Hypersonic propulsion pioneer Dr. Tom Curran, former director of the US Air Force Research labs Propulsion Directorate (AFRL/PR) and joint patent holder for the scramjet, recently revealed the moment ‘he knew’ he was destined for a life in aerospace.
‘When did you know?’ is a question the (AIAA) American Institute of Aeronautics and Astronautics have been asking on their website as part of an on-going campaign aimed at recruiting young talent into aerospace. Dr Curran was certainly young, and recalled the moment occurred during a school dance in wartime England when he was growing up. Apparently ‘taking the evening air’ with a girlfriend high up on the roof of the school, their quiet moment together was interrupted by the strange buzzing sound of what he would later discover was a German Fieseler Fi-103 flying bomb - better known as a V-1.
A V-1 in the Air Force Museum at Wright-Patterson AFB, Ohio
(pic Guy Norris)
The pair watched as the V-1, with a glowing tailpipe, buzzed overhead before exploding away in the distance. “What was that?” asked his girlfriend, to which Curran replied “I have absolutely no idea!” But that, as he said, was “the moment he knew” he was bound and determined to follow a life to do with aircraft, rockets and missiles.Dr Curran eventually came across to the AFRL/PR in 1961 as an RAF exchange officer. Following his retirement from the RAF in 1968, he joined PR as a civilian and advanced through the ranks to eventually become PR’s Chief Scientist and then Director. He retired as PR’s Director in 1997, but he remains active in the propulsion community.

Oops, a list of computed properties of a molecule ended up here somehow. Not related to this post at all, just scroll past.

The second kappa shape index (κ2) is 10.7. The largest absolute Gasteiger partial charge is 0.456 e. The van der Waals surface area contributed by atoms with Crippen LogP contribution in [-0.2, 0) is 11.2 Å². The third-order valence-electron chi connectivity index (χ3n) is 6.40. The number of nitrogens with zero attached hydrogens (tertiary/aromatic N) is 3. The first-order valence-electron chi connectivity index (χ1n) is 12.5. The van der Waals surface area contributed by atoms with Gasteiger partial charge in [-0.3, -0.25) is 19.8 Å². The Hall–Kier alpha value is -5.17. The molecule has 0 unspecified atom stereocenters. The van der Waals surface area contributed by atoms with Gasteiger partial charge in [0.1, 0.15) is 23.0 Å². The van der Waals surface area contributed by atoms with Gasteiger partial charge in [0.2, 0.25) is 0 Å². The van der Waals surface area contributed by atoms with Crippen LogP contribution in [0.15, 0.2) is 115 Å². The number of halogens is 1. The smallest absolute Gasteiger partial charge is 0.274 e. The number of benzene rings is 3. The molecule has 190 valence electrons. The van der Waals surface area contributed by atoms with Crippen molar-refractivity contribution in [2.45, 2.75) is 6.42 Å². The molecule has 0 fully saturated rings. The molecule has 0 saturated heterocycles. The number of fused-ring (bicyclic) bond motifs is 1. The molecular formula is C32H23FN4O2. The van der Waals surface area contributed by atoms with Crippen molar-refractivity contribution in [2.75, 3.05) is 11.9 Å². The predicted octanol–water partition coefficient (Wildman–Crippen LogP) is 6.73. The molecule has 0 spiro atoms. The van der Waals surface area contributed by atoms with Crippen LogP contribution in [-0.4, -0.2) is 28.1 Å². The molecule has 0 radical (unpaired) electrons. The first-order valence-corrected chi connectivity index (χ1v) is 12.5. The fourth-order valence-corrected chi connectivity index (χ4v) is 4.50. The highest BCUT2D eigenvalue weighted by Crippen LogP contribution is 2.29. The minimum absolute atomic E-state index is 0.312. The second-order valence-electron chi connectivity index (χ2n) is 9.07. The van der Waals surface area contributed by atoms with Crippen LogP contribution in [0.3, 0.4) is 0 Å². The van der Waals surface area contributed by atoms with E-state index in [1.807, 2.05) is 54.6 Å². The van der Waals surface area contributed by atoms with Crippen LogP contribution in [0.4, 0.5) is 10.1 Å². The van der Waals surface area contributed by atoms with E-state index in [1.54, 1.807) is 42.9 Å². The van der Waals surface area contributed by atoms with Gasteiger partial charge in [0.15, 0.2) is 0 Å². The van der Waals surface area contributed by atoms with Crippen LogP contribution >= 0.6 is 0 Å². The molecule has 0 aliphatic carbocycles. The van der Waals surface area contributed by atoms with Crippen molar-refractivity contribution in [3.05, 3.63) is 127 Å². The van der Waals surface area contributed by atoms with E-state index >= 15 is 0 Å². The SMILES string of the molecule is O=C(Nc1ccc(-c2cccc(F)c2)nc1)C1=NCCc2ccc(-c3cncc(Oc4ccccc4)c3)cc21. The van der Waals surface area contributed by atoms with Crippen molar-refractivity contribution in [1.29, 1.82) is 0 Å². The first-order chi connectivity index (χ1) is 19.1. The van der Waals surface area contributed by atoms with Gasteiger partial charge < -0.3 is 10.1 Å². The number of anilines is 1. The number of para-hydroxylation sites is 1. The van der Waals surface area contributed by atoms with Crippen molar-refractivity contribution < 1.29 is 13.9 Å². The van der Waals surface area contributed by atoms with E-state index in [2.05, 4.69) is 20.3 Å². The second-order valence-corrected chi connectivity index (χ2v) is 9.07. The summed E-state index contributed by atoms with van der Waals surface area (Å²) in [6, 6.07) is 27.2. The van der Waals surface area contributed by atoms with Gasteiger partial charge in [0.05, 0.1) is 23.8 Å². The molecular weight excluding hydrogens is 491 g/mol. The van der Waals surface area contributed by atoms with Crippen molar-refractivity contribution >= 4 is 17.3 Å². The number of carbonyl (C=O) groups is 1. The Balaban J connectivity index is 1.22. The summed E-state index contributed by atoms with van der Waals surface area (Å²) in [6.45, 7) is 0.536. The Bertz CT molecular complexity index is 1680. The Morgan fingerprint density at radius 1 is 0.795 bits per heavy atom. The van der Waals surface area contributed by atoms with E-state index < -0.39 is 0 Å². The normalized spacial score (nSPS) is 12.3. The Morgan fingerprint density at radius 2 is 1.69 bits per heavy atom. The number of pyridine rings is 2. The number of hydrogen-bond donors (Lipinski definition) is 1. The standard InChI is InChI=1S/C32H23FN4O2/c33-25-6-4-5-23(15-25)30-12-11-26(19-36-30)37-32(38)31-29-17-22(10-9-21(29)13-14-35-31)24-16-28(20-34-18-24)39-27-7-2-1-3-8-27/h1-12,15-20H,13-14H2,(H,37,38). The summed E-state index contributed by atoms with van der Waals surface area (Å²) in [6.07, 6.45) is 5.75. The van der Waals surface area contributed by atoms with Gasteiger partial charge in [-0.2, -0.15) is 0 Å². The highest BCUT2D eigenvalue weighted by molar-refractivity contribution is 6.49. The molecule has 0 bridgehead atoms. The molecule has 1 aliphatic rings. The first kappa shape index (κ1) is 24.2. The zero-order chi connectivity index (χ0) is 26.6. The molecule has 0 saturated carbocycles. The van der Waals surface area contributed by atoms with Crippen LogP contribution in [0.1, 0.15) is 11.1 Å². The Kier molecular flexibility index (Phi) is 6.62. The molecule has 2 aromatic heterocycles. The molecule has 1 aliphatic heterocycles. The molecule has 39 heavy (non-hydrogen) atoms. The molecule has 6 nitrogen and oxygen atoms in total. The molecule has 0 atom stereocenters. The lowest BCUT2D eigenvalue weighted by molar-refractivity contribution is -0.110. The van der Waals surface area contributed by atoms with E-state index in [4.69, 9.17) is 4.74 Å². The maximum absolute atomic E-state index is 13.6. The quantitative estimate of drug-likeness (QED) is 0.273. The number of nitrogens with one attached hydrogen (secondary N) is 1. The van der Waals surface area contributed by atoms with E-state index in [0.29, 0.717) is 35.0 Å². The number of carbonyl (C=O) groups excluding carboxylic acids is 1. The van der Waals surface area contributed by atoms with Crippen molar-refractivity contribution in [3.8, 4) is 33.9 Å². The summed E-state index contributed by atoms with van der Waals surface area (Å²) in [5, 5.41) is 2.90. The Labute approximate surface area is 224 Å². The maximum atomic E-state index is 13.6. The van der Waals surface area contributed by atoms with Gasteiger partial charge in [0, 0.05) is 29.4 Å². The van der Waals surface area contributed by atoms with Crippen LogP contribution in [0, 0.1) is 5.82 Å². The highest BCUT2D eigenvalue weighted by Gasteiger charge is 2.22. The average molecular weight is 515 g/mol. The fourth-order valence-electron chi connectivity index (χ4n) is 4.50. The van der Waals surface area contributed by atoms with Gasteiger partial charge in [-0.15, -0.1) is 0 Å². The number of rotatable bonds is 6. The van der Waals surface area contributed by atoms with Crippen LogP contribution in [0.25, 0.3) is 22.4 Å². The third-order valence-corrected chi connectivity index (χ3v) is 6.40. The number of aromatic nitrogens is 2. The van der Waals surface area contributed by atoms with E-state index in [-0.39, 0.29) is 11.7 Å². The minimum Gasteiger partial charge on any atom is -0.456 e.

Hearing Dr Curran’s story, I began to wonder when I "knew." It turns out to be the moment when, as a 10 or 11 year old, I watched an English Electric Lightning take off at an air display in the northeast of England and climb vertically like a rocket until it dwindled to a speck in the sky. The roaring fury of its twin Rolls-Royce Avons, its initial climb rate of 50,000ft/min and the sheer awesome power had me hooked.
My inspiration - a Lightning roaring down the runway
(credit: Michael Hind, Airliners.net)I asked a couple of colleagues what did it for them. Bill Sweetman recalls it was the sight of Boeing B-47s taking off from Greenham Common near his childhood home, while for Graham Warwick - playing in the trees by his family farm in the border country of Scotland - it was the amazing spectacle of a low flying Avro Vulcan in its classic Cold War coat of white anti-flash paint.…How about you? When did you know?
..and just for fun, here's some nice archive Lightning video: